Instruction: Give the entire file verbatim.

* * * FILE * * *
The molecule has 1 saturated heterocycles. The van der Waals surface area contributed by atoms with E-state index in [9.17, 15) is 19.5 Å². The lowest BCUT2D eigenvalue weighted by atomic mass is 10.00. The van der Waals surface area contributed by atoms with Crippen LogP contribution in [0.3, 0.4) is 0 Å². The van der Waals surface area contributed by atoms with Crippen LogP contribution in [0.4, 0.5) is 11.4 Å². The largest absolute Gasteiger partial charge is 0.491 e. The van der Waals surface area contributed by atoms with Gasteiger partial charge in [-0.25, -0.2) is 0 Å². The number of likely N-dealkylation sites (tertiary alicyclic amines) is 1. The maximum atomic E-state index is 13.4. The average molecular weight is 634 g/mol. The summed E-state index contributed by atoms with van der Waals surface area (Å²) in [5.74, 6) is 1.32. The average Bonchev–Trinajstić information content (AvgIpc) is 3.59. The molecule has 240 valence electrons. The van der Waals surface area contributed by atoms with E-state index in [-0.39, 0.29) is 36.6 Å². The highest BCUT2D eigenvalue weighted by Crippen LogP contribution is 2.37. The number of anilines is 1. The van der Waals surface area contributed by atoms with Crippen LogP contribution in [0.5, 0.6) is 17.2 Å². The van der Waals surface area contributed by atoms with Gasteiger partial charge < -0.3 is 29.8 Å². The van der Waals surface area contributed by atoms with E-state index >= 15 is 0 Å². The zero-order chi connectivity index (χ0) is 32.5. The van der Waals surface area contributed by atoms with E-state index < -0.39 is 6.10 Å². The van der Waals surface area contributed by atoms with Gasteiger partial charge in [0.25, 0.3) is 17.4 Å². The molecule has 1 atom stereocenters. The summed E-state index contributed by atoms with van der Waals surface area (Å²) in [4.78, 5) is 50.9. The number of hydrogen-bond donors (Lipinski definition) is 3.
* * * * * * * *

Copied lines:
The molecule has 1 saturated heterocycles. The van der Waals surface area contributed by atoms with E-state index in [9.17, 15) is 19.5 Å². The lowest BCUT2D eigenvalue weighted by atomic mass is 10.00. The van der Waals surface area contributed by atoms with Crippen LogP contribution in [0.3, 0.4) is 0 Å². The van der Waals surface area contributed by atoms with Crippen LogP contribution in [0.4, 0.5) is 11.4 Å². The largest absolute Gasteiger partial charge is 0.491 e. The van der Waals surface area contributed by atoms with Gasteiger partial charge in [-0.25, -0.2) is 0 Å². The number of likely N-dealkylation sites (tertiary alicyclic amines) is 1. The maximum atomic E-state index is 13.4. The average molecular weight is 634 g/mol. The summed E-state index contributed by atoms with van der Waals surface area (Å²) in [5.74, 6) is 1.32. The average Bonchev–Trinajstić information content (AvgIpc) is 3.59. The molecule has 240 valence electrons. The van der Waals surface area contributed by atoms with E-state index in [-0.39, 0.29) is 36.6 Å². The highest BCUT2D eigenvalue weighted by Crippen LogP contribution is 2.37. The number of anilines is 1. The van der Waals surface area contributed by atoms with Crippen LogP contribution in [0.5, 0.6) is 17.2 Å². The van der Waals surface area contributed by atoms with Gasteiger partial charge < -0.3 is 29.8 Å². The van der Waals surface area contributed by atoms with E-state index >= 15 is 0 Å². The zero-order chi connectivity index (χ0) is 32.5. The van der Waals surface area contributed by atoms with E-state index < -0.39 is 6.10 Å². The van der Waals surface area contributed by atoms with Gasteiger partial charge in [0.25, 0.3) is 17.4 Å². The molecule has 1 atom stereocenters. The summed E-state index contributed by atoms with van der Waals surface area (Å²) in [4.78, 5) is 50.9. The number of hydrogen-bond donors (Lipinski definition) is 3.